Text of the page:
George’s list of publications is impressive. In the 1970s and 80s, he published three volumes in the PIMS series Studies and Texts: The Poems of Walter of Wimborne (1978); William Langland: Piers Plowman, the Z-version (1983, with Charlotte Brewer); and Gawain on Marriage: The Textual Tradition of the ‘De coniuge non ducenda’, with a Critical Edition and Translation (1986), while simultaneously working on his seminal A History of Anglo-Latin Literature 1066-1422, published by Cambridge University Press in 1992. For anyone who works in the field, George’s History is a treasure trove of information on known and obscure texts, manuscript contexts and lines of reception, historical facts, and cultural significance. The volume also contains countless beautiful and witty translations of medieval Latin poetry into modern English verse. George’s talent in this area is displayed in many of his publications but especially in his article “Lawrence of Durham: Dialogues and Easter Poem. A Verse Translation,” The Journal of Medieval Latin 7 (1997) and John Gower, Poems on Contemporary Events: The ‘Visio Anglie’ (1381) and ‘Cronica tripertita’ (1400), ed. David R. Carlson (Toronto: PIMS, 2011). His verse translation of Joseph of Exeter’s Iliad, posted on the website of CMS in 2005, is freely available for downloading.
In addition to his book-length projects, George authored over sixty articles in books or leading academic journals such as Latomus, Medium Aevum, Mittellateinisches Jahrbuch, Speculum, Studi medievali, The Journal of Medieval Latin, and Traditio. Between 1968 and 2003, he published ten articles in the pages of this journal examining topics such as Latin poems against the friars (Mediaeval Studies 30, 1968), the biblical epigrams of Hildebert of Le Mans (Mediaeval Studies 47, 1985), and Henry of Huntingdon’s Herbal (Mediaeval Studies 65, 2003). Still, George’s most important contribution in this context should be seen in his series of articles on medieval Latin poetic anthologies (Mediaeval Studies 39, 40, 41, 43, and, in collaboration with David Townsend, 49), a series which was continued by Peter Binkley (Mediaeval Studies 52, 1990) and Greti Dinkova-Bruun (Mediaeval Studies 64, 2002). As with the TMLT, George’s work in these articles was groundbreaking. His careful examination of a number of poetic anthologies found in manuscripts preserved in the main British libraries drew the attention of scholars to these literary constructs whose dynamic nature constitutes an important expression of specific literary tastes and particular reading habits. We now talk about the medieval anthologizing impulse and the meaning of miscellaneity, concepts which George anticipated, even though never theorized. Thus, it is no exaggeration to posit that George’s scholarly work has shaped the field of medieval Anglo-Latin literature by opening up new avenues for research and by providing the basis for new insights.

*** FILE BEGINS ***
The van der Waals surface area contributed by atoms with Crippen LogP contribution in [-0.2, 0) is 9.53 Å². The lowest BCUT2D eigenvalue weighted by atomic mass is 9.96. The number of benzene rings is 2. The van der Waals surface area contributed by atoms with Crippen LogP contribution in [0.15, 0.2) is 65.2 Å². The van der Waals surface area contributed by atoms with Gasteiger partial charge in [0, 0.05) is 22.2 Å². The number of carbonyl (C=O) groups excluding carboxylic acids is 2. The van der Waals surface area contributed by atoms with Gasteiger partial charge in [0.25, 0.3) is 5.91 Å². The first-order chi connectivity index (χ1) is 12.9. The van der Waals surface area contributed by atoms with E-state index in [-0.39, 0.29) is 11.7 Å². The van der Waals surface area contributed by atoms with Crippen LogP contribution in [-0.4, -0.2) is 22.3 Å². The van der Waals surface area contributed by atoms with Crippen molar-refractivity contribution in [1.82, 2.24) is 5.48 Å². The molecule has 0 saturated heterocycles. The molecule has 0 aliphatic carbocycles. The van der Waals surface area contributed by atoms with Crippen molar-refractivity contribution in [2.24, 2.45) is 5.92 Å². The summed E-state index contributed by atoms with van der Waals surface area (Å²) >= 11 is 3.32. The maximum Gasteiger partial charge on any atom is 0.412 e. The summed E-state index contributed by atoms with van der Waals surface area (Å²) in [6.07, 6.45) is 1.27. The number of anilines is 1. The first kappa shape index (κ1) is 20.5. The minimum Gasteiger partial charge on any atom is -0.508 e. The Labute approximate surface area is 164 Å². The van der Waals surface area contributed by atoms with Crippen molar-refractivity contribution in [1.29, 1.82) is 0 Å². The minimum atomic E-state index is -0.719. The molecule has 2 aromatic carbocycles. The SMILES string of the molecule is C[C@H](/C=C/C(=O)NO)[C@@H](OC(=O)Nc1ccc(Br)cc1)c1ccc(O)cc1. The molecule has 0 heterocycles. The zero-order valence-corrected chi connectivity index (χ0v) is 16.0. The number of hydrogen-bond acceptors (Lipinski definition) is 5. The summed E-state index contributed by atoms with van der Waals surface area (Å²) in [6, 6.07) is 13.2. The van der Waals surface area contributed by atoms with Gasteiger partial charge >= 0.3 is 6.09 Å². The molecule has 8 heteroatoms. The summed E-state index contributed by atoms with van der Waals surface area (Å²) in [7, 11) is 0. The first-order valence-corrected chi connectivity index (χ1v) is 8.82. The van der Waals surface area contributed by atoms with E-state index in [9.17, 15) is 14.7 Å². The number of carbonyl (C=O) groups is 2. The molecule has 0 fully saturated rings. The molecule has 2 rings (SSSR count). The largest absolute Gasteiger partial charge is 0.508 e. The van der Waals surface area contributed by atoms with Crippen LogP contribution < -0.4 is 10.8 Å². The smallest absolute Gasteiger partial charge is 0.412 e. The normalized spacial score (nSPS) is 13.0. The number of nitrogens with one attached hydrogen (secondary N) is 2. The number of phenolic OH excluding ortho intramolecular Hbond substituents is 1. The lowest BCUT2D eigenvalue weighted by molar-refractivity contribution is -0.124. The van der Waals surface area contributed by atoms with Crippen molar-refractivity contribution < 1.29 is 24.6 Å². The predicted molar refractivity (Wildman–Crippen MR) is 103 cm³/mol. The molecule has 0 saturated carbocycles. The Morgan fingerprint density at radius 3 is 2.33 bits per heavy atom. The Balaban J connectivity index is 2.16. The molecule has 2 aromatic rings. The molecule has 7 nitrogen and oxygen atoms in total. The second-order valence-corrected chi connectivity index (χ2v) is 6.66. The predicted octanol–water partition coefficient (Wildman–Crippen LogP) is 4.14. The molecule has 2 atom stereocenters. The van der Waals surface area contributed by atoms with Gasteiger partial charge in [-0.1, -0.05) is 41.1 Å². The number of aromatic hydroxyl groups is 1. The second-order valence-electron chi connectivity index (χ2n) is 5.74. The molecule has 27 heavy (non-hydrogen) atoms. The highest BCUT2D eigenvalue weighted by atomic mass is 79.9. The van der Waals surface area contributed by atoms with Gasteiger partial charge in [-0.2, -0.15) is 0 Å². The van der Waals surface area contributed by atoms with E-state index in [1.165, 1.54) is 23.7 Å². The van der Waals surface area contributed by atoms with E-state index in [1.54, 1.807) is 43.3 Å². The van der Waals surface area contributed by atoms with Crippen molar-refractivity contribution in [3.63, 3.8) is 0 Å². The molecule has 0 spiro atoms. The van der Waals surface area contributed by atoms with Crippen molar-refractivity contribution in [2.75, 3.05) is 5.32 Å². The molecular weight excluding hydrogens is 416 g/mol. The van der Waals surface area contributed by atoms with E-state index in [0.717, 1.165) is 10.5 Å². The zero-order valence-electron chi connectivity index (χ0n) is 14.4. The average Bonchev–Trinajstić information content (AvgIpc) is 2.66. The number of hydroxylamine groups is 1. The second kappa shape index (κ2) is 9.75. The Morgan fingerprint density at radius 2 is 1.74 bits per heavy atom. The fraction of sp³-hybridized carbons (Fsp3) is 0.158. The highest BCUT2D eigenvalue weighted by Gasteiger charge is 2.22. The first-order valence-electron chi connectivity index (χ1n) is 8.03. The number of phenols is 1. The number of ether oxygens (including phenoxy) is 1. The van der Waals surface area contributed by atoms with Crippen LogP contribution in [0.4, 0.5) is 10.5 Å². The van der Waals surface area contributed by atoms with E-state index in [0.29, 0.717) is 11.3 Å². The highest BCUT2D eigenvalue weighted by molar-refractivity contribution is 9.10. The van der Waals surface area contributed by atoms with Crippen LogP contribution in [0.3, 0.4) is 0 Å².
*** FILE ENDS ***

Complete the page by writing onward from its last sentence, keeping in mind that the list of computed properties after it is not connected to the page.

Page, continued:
It is remarkable to see in George’s case that such a brilliant scholarly activity was combined with an equally successful career as a teacher and mentor. In the course of years, George had the satisfaction of seeing his supervisees spread and populate this continent. During his tenure at CMS he supervised no less than thirty-two academic theses—twenty-four in Latin and eight in Old and Middle English—and his former students can be found at universities from Texas to upstate New York, and from Toronto to British Columbia.
George’s merits in keeping a high standard of Latinity among the medievalists in North America as well as his extraordinary scholarly achievements were appropriately recognized by the Medieval Academy of America and the Royal Society of Canada, which elected him Fellow in 1997 and 1998 respectively. He was also awarded an Honorary Doctorate from the Pontifical Institute of Mediaeval Studies in 2005. In addition, George was the recipient of two Festschriften by his grateful students and colleagues, the first published in 2001 (Anglo-Latin and Its Heritage. Essays in Honour of A.G. Rigg on His 64th Birthday, ed. Siân Echard and Gernot R. Wieland) and the second in 2004 (Interstices: Studies in Middle English and Anglo-Latin Texts in Honour of A.G. Rigg, ed. Richard Firth Green and Linne R. Mooney).
Despite everything that has been said so far, there are more sides to George which I have not touched upon. He was an avid gardener and unrepentant smoker, an organizer of Latin Scrabble tournaments and a science fantasy writer, a staunch royalist and a lover of cats, dogs, and donkeys, a very witty but also a very private man. While I was his student, he never missed a class, and he never was late for a meeting—one of those many meetings to which he always generously agreed—and, as far as I know, George was never absent from an event that was related to one of his students. He was, however, reticent about personal honours and was always absent when he had to receive any of them. He belonged to a generation, or to a kind of man, for whom worldly glory was nothing, while the feeling that one has given one’s very best was everything: memoria nostri durabit, si vita meruimus, to cite Pliny the Younger’s friend Frontinus. Indeed, George Rigg gave his very best to Medieval Studies and to Medieval Latin, and this amounts to no little achievement. He will be dearly missed.
Pontifical Institute of Mediaeval Studies
This memorial notice originally appeared in Mediaeval Studies 80 (2018): v–viii. © Pontifical Institute of Mediaeval Studies.